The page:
As shown in FIG. 6, the first coil part CIL1 and the third coil part CIL3 of the RFIC element 100 overlap with the land portion 14a of the first radiation electrode 14, and the second coil part CIL2 and the fourth coil part CIL4 overlap with the land portion 16a of the second radiation electrode 16. Therefore, the land portions 14a, 16a of the first and second radiation electrodes 14, 16 are positioned between the coil parts CIL1, CIL2, CIL3, CIL4 in the RFIC device 100 and the attachment surface 12b of the dielectric substrate 12. Each of the land portions 14a, 16a is an open-end electrode, and the coil parts (CIL1, CIL2, CIL3, CIL4) of the RF device 100 form one coil extending between the two electrodes, which prevents formation of one electrode completely blocking the opening of the coil. As a result, the coil parts CIL1, CIL2, CIL3, CIL4 in the RFIC device 100 are less affected by the potential of the metal surface Ga of the article G attached to the attachment surface 12b of the dielectric substrate 12, and therefore, the coil parts CIL1, CIL2, CIL3, CIL4, i.e., the matching circuit 108, can stably function.

According to the configuration described above, the wireless communication device 10 can communicate even when attached to the metal surface Ga of the article G, has flexibility, and has a high communication capability, i.e., can radiate radio waves with high radiation efficiency. This will specifically be described.

As described above and as shown in FIG. 4, the matching circuit 108 of the RFIC element 100 achieves the impedance matching between the first and the second radiation electrodes 14, 16 and the RFIC chip 106 of the RFIC element 100. Additionally, a resonance circuit is formed by the parasitic inductor L5 of the second radiation electrode 16 and the stray capacitance C2 between the second radiation electrode 16 and the metal surface Ga of the article G opposite thereto. Therefore, the wireless communication device 10 has favorable communication characteristics at, for example, a frequency of the UHF band (e.g., 900 MHz).

As shown in FIG. 1, the wireless communication device 10 is attached to the metal surface Ga of the article G via the dielectric substrate 12. Since the thickness of the dielectric substrate 12 is uniform, the distance between the metal surface Ga of the article G attached to the attachment surface 12b of the dielectric substrate 12 and the first radiation electrode 14, i.e., a stray capacitance C1 therebetween, is uniform regardless of a position on the first radiation electrode 14. The distance between the second radiation electrode 16 and the metal surface Ga of the article G, i.e., the stray capacitance C2 therebetween, is also uniform regardless of a position on the second radiation electrode 16. Therefore, regardless of a type of the article G, as shown in FIG. 4, the resonance frequency becomes stable in the resonance circuit formed by the parasitic inductor L5 of the second radiation electrode 14 and the stray capacitance C2.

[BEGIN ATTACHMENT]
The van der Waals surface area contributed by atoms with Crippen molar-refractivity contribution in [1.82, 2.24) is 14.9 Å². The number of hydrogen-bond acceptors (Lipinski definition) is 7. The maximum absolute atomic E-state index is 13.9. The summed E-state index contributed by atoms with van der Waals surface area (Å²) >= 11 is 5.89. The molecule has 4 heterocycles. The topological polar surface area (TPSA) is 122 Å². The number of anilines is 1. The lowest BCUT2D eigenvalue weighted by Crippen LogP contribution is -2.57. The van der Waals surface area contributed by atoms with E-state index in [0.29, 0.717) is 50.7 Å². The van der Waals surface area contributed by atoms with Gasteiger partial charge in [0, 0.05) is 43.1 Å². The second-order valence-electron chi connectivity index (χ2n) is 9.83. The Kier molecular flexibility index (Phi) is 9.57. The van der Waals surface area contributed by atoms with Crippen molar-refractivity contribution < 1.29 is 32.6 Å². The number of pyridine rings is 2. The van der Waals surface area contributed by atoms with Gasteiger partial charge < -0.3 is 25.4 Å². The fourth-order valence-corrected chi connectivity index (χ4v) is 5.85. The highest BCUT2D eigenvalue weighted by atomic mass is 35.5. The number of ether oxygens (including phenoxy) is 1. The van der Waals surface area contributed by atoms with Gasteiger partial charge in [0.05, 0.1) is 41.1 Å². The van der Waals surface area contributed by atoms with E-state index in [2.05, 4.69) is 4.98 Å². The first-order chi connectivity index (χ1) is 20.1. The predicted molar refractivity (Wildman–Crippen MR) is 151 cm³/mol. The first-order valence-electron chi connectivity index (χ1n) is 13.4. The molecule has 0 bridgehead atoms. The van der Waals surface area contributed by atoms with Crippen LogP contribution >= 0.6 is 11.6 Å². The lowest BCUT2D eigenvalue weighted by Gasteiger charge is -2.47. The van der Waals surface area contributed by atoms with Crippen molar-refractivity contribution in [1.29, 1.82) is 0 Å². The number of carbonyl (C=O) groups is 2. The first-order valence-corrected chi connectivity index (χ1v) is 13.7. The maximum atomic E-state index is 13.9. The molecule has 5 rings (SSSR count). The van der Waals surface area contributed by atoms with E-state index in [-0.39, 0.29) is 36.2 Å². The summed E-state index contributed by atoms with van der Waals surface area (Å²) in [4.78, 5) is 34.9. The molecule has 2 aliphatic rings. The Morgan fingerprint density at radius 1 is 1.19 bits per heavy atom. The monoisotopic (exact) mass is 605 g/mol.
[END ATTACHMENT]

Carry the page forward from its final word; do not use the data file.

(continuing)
In the case of this embodiment, the wireless communication device 10 has flexibility. In other words, the constituent elements of the wireless communication device 10, i.e., the dielectric substrate 12, the first radiation electrode 14, the second radiation electrode 16, and the RFIC element 100, are made of flexible materials. Therefore, the wireless communication device 10 can be attached not only to a flat surface but also to a curved surface.

Thus, the wireless communication device exhibits uniform communication characteristics even when attached to various articles. For example, even when the device is attached in a flat state to a planar metal surface G1a of a cart G1 as shown in FIG. 9, attached in a curved state to a curved metal surface G2a of a gas cylinder G2 shown in FIG. 10, or attached to and bent on a metal surface G3a of a ring (band) G3 formed of a flexible metal thin plate shown in FIG. 11, the distance is uniform between the metal surface of the article and the first and second radiation electrodes 14, 16, so that the device exhibits uniform communication characteristics.